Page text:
Samsung Electronics showed signs that its business is turning around after reporting a preliminary profit that beat the consensus estimate of Wall Street analysts for the first quarter of 2015.
The South Korean electronics giant posted 5.9 trillion won ($5.4 billion) in operating income, higher than the 5.3 trillion won consensus estimate.
Michael Mauboussin: Here’s what active managers can do
Samsung benefited from strong sales in memory chips
Greg Roh, an analyst at HMC Investment Securities, told Bloomberg that Samsung benefited from strong sales of memory chips for mobile devices and serves. In addition, Roh said, “Tighter marketing spending at mobile also contributed to the higher result, and second-quarter results will be a lot higher, largely helped by S6 smartphones.”
According to Samsung, its sales declined to $47 trillion won compared with the 49.8 trillion won consensus estimate. The company did not provide any detail regarding its earnings from its divisions or its net income. It is scheduled to release its audited financial results later this month.
BMO Capital Markets analyst Tim Long and Ambrish Srivastava estimated that Samsung probably sold 99 million handsets during the quarter including 80 million smartphones.
In a note to investors, the analysts wrote, “We believe the quarter tracked roughly as expected with some initial sell -in of the recently launched Galaxy S6, setting the stage for a much stronger June quarter for the mobile business.”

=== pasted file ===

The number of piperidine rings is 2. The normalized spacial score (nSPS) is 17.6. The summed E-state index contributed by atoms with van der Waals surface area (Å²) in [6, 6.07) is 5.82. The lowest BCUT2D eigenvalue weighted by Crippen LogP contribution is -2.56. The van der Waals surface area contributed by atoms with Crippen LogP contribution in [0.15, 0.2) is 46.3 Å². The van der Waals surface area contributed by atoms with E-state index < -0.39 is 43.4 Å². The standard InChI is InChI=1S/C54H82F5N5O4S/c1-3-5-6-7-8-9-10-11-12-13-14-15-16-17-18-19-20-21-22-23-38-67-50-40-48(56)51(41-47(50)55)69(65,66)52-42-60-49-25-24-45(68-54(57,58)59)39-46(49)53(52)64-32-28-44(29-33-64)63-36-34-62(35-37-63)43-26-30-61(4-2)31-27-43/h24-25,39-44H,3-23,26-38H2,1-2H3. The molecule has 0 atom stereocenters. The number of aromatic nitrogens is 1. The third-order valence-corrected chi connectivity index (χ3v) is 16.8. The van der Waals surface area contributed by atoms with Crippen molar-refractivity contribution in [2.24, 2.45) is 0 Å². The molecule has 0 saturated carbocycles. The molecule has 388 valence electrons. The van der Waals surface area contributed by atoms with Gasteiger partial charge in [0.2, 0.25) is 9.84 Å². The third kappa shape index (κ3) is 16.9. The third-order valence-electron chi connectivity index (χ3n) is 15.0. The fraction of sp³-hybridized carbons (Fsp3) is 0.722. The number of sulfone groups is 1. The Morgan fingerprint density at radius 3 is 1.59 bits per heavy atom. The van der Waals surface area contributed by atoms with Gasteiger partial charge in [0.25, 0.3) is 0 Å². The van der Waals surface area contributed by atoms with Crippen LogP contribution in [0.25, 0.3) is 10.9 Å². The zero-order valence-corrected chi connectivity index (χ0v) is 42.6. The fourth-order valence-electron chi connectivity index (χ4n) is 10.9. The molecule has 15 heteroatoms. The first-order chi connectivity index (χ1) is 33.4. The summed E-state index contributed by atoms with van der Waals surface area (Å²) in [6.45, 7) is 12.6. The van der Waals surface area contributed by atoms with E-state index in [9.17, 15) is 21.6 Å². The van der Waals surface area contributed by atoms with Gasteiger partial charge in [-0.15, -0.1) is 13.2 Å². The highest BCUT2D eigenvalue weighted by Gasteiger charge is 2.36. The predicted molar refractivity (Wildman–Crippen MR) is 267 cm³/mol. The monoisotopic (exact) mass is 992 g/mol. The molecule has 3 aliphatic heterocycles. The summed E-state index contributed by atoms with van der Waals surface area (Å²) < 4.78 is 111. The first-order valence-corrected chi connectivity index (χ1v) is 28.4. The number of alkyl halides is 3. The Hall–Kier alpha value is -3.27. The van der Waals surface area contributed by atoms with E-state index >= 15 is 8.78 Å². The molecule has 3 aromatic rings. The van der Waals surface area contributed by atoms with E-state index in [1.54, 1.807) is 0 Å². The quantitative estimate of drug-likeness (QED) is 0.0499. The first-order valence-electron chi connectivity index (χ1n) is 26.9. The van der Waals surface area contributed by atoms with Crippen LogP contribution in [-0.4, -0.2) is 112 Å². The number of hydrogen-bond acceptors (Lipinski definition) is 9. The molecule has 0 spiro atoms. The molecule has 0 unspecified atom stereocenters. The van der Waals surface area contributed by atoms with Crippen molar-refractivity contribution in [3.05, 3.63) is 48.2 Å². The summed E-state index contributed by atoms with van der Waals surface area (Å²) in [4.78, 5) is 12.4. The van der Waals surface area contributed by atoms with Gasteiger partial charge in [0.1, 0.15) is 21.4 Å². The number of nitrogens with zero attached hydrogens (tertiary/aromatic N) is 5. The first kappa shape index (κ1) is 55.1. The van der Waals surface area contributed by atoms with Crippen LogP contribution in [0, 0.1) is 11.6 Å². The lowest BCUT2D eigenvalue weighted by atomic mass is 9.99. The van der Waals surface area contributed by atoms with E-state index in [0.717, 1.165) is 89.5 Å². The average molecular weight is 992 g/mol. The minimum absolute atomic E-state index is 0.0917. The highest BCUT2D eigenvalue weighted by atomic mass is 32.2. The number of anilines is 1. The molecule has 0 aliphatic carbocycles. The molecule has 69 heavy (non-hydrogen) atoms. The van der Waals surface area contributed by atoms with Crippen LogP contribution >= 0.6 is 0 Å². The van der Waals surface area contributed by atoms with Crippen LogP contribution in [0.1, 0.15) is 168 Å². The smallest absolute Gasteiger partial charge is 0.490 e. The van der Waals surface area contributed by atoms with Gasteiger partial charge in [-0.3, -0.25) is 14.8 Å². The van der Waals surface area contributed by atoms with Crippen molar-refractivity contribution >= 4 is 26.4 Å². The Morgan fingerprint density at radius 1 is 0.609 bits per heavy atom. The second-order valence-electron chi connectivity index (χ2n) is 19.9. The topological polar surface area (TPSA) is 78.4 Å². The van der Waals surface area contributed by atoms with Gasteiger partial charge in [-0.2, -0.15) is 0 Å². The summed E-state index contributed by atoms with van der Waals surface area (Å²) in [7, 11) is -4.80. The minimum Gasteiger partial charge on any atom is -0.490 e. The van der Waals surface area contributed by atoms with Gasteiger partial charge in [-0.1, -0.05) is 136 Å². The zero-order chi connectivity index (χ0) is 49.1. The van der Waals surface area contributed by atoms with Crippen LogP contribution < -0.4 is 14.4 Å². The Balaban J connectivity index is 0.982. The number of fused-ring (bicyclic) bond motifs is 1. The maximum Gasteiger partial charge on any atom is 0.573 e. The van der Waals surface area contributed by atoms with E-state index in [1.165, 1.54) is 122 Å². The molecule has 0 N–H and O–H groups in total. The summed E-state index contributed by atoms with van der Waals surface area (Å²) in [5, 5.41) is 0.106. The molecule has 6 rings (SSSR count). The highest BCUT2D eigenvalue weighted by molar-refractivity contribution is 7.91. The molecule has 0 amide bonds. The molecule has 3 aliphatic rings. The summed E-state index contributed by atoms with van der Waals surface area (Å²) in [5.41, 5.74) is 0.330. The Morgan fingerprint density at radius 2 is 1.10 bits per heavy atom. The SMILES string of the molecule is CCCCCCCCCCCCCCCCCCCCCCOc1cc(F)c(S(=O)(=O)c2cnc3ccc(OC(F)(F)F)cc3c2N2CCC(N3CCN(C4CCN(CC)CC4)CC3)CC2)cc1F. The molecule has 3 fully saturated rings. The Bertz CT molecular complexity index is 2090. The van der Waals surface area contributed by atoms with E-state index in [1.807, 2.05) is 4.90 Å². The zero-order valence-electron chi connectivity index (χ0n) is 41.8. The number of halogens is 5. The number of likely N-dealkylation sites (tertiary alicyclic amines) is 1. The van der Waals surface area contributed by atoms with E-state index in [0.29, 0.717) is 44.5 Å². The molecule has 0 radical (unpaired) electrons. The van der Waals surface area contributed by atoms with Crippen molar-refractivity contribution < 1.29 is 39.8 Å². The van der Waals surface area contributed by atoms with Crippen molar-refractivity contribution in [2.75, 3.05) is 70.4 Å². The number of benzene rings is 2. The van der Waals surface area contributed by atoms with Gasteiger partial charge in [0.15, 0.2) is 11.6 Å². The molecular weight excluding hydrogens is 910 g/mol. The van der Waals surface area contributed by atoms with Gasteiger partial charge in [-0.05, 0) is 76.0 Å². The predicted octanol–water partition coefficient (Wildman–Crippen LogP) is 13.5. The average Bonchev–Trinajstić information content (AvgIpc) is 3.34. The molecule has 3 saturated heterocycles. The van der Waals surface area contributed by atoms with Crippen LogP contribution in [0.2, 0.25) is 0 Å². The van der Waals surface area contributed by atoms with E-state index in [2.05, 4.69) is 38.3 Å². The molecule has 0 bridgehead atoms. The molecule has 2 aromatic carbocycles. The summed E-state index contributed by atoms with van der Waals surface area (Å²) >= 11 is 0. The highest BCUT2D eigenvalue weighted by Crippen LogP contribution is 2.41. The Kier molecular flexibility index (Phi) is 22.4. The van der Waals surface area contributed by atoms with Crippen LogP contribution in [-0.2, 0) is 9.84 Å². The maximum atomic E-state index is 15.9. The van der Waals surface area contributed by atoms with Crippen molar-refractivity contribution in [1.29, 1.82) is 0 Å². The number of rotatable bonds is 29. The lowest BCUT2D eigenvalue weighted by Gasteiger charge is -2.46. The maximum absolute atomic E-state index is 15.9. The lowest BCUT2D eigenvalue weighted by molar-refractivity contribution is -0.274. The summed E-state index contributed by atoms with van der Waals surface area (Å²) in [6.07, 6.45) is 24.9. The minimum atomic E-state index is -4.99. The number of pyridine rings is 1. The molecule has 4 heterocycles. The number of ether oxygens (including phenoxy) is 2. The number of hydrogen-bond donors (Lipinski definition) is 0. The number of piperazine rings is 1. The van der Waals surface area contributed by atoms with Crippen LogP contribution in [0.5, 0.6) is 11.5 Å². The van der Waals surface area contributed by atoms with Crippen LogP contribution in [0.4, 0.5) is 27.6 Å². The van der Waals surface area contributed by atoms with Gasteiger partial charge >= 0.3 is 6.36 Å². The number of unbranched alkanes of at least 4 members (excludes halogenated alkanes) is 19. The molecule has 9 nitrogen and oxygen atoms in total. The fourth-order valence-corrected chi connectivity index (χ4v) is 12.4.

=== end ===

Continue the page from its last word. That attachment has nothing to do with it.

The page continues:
Samsung denied paying people to attend Galaxy S6 event
Meanwhile, Samsung denied the report claiming that it paid thousands of people to attend the launching of the Galaxy S6 in Shanghai, China. According to the South Korean electronics giant, the report was “totally groundless and bogus.”
Samsung said, “Our findings have indicated that under no circumstances has anyone been hired or given money to attend the event. In fact, the more than 1,100 attendees, including consumers and industry officials, have all been formally invited to the Shanghai Culture Square where the event took place.”
The Paper claimed that approximately 500 people received a payment of 30 yuan to attend the Galaxy S6 launch event, but eventually retracted its story because the information was false.
Separately, Samsung responded to SquareTrade’s “bendgate” claims that the Galaxy S6 Edge was deformed and crashed after putting a pressure of $110 pounds, and completely broken when the pressure reached 149 pounds. The company said SquareTrade’s claims were “seriously misleading.”
Samsung said it would like to see different tests to evaluate the phone’s durability better. The company said it will “officially deliver our statement to SquareTrade and ask them to conduct the stress test again which targets both front and back sides, and open the test result to the public.”